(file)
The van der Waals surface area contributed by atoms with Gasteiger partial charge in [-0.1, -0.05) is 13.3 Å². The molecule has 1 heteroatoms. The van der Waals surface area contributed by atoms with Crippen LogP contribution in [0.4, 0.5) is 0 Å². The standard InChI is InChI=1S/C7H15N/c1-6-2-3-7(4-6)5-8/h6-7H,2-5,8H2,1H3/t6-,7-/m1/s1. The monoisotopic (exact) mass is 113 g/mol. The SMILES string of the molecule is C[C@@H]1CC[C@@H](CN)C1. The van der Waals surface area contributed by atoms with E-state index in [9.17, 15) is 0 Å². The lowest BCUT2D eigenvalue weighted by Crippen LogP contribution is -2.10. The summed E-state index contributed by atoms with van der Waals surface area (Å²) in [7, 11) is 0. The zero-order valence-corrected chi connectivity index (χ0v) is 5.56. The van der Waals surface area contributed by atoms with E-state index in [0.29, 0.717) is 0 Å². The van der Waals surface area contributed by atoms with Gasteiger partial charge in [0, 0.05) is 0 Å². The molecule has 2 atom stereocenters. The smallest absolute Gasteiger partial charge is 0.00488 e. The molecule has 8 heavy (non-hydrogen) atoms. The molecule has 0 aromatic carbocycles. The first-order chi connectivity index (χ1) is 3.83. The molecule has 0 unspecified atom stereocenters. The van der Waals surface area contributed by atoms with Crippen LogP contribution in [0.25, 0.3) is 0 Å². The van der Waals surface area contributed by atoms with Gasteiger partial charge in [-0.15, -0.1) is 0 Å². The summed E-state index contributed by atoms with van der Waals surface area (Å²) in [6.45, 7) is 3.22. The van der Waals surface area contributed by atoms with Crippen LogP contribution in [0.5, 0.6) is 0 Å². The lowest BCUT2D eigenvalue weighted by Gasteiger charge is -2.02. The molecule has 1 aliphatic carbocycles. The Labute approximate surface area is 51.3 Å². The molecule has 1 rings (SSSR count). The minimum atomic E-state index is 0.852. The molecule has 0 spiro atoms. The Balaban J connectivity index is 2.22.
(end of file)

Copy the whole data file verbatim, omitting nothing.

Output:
The van der Waals surface area contributed by atoms with Gasteiger partial charge in [-0.1, -0.05) is 13.3 Å². The molecule has 1 heteroatoms. The van der Waals surface area contributed by atoms with Crippen LogP contribution in [0.4, 0.5) is 0 Å². The standard InChI is InChI=1S/C7H15N/c1-6-2-3-7(4-6)5-8/h6-7H,2-5,8H2,1H3/t6-,7-/m1/s1. The monoisotopic (exact) mass is 113 g/mol. The SMILES string of the molecule is C[C@@H]1CC[C@@H](CN)C1. The van der Waals surface area contributed by atoms with E-state index in [9.17, 15) is 0 Å². The lowest BCUT2D eigenvalue weighted by Crippen LogP contribution is -2.10. The summed E-state index contributed by atoms with van der Waals surface area (Å²) in [7, 11) is 0. The zero-order valence-corrected chi connectivity index (χ0v) is 5.56. The van der Waals surface area contributed by atoms with E-state index in [0.29, 0.717) is 0 Å². The van der Waals surface area contributed by atoms with Gasteiger partial charge in [0, 0.05) is 0 Å². The molecule has 2 atom stereocenters. The smallest absolute Gasteiger partial charge is 0.00488 e. The molecule has 8 heavy (non-hydrogen) atoms. The molecule has 0 aromatic carbocycles. The first-order chi connectivity index (χ1) is 3.83. The molecule has 0 unspecified atom stereocenters. The van der Waals surface area contributed by atoms with Crippen LogP contribution in [0.25, 0.3) is 0 Å². The van der Waals surface area contributed by atoms with Gasteiger partial charge in [-0.15, -0.1) is 0 Å². The summed E-state index contributed by atoms with van der Waals surface area (Å²) in [6.45, 7) is 3.22. The van der Waals surface area contributed by atoms with Crippen LogP contribution in [0.5, 0.6) is 0 Å². The lowest BCUT2D eigenvalue weighted by Gasteiger charge is -2.02. The molecule has 1 aliphatic carbocycles. The Labute approximate surface area is 51.3 Å². The molecule has 1 rings (SSSR count). The minimum atomic E-state index is 0.852. The molecule has 0 spiro atoms. The Balaban J connectivity index is 2.22.